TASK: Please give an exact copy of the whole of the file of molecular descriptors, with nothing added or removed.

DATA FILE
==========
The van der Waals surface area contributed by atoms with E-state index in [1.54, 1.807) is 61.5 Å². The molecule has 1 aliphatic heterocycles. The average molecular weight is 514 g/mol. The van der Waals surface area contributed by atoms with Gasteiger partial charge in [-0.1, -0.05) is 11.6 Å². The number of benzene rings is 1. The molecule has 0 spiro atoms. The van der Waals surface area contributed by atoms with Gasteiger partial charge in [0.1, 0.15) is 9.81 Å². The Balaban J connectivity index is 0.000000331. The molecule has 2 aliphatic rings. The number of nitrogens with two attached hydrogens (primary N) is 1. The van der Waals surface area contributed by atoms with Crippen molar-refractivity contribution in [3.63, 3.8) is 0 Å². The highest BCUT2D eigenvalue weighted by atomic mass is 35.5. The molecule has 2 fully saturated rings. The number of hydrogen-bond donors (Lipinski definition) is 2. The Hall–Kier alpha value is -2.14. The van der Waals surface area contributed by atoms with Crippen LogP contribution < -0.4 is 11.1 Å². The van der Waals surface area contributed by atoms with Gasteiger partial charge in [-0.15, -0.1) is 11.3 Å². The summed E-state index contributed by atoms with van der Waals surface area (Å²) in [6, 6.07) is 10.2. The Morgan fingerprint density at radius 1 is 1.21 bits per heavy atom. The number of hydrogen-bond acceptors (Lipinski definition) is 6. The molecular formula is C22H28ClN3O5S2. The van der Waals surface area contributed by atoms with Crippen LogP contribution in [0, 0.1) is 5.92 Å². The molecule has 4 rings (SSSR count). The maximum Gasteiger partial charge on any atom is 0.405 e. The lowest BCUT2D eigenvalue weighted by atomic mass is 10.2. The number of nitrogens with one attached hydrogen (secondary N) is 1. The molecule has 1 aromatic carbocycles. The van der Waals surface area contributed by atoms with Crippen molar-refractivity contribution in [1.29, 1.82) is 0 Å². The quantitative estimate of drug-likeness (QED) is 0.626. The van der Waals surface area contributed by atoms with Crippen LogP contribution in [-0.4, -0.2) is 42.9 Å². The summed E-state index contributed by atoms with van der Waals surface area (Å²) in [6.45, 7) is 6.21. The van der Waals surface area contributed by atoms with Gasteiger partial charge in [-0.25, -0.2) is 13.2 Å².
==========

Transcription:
The van der Waals surface area contributed by atoms with E-state index in [1.54, 1.807) is 61.5 Å². The molecule has 1 aliphatic heterocycles. The average molecular weight is 514 g/mol. The van der Waals surface area contributed by atoms with Gasteiger partial charge in [-0.1, -0.05) is 11.6 Å². The number of benzene rings is 1. The molecule has 0 spiro atoms. The van der Waals surface area contributed by atoms with Gasteiger partial charge in [0.1, 0.15) is 9.81 Å². The Balaban J connectivity index is 0.000000331. The molecule has 2 aliphatic rings. The number of nitrogens with two attached hydrogens (primary N) is 1. The van der Waals surface area contributed by atoms with Crippen molar-refractivity contribution in [3.63, 3.8) is 0 Å². The highest BCUT2D eigenvalue weighted by atomic mass is 35.5. The molecule has 2 fully saturated rings. The number of hydrogen-bond donors (Lipinski definition) is 2. The Hall–Kier alpha value is -2.14. The van der Waals surface area contributed by atoms with Crippen LogP contribution < -0.4 is 11.1 Å². The van der Waals surface area contributed by atoms with Gasteiger partial charge in [-0.15, -0.1) is 11.3 Å². The summed E-state index contributed by atoms with van der Waals surface area (Å²) in [6, 6.07) is 10.2. The Morgan fingerprint density at radius 1 is 1.21 bits per heavy atom. The number of hydrogen-bond acceptors (Lipinski definition) is 6. The molecular formula is C22H28ClN3O5S2. The van der Waals surface area contributed by atoms with Crippen LogP contribution in [0, 0.1) is 5.92 Å². The molecule has 4 rings (SSSR count). The maximum Gasteiger partial charge on any atom is 0.405 e. The lowest BCUT2D eigenvalue weighted by atomic mass is 10.2. The number of nitrogens with one attached hydrogen (secondary N) is 1. The molecule has 1 aromatic carbocycles. The van der Waals surface area contributed by atoms with Crippen molar-refractivity contribution in [1.29, 1.82) is 0 Å². The quantitative estimate of drug-likeness (QED) is 0.626. The van der Waals surface area contributed by atoms with Crippen LogP contribution in [-0.4, -0.2) is 42.9 Å². The summed E-state index contributed by atoms with van der Waals surface area (Å²) in [6.45, 7) is 6.21. The van der Waals surface area contributed by atoms with Gasteiger partial charge in [-0.25, -0.2) is 13.2 Å².